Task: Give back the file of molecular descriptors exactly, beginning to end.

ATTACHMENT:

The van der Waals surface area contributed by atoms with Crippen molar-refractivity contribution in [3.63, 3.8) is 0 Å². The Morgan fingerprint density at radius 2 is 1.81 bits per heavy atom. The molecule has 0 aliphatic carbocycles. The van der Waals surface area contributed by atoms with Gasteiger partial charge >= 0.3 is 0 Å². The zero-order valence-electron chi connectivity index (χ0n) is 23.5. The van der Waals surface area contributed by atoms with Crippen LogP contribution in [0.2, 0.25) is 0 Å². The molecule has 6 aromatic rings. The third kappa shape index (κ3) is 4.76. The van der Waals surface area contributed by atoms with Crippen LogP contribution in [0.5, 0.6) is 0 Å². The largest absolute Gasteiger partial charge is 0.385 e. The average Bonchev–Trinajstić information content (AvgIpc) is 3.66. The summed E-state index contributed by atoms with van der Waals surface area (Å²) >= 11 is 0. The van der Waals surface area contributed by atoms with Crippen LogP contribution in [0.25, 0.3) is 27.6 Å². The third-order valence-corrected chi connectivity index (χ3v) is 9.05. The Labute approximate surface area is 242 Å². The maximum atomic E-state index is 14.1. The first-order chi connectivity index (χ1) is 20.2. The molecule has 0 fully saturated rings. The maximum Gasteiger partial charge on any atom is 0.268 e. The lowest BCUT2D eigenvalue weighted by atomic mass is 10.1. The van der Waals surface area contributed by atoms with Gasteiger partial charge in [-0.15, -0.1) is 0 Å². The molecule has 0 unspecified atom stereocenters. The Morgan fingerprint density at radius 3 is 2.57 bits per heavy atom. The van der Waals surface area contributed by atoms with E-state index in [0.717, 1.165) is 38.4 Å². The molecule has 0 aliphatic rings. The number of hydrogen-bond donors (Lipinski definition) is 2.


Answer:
The van der Waals surface area contributed by atoms with Crippen molar-refractivity contribution in [3.63, 3.8) is 0 Å². The Morgan fingerprint density at radius 2 is 1.81 bits per heavy atom. The molecule has 0 aliphatic carbocycles. The van der Waals surface area contributed by atoms with Gasteiger partial charge >= 0.3 is 0 Å². The zero-order valence-electron chi connectivity index (χ0n) is 23.5. The van der Waals surface area contributed by atoms with Crippen LogP contribution in [0.2, 0.25) is 0 Å². The molecule has 6 aromatic rings. The third kappa shape index (κ3) is 4.76. The van der Waals surface area contributed by atoms with Crippen LogP contribution in [0.5, 0.6) is 0 Å². The largest absolute Gasteiger partial charge is 0.385 e. The average Bonchev–Trinajstić information content (AvgIpc) is 3.66. The summed E-state index contributed by atoms with van der Waals surface area (Å²) >= 11 is 0. The van der Waals surface area contributed by atoms with Crippen LogP contribution in [0.25, 0.3) is 27.6 Å². The third-order valence-corrected chi connectivity index (χ3v) is 9.05. The Labute approximate surface area is 242 Å². The maximum atomic E-state index is 14.1. The first-order chi connectivity index (χ1) is 20.2. The molecule has 0 fully saturated rings. The maximum Gasteiger partial charge on any atom is 0.268 e. The lowest BCUT2D eigenvalue weighted by atomic mass is 10.1. The van der Waals surface area contributed by atoms with Gasteiger partial charge in [-0.15, -0.1) is 0 Å². The molecule has 0 unspecified atom stereocenters. The Morgan fingerprint density at radius 3 is 2.57 bits per heavy atom. The van der Waals surface area contributed by atoms with E-state index in [0.717, 1.165) is 38.4 Å². The molecule has 0 aliphatic rings. The number of hydrogen-bond donors (Lipinski definition) is 2.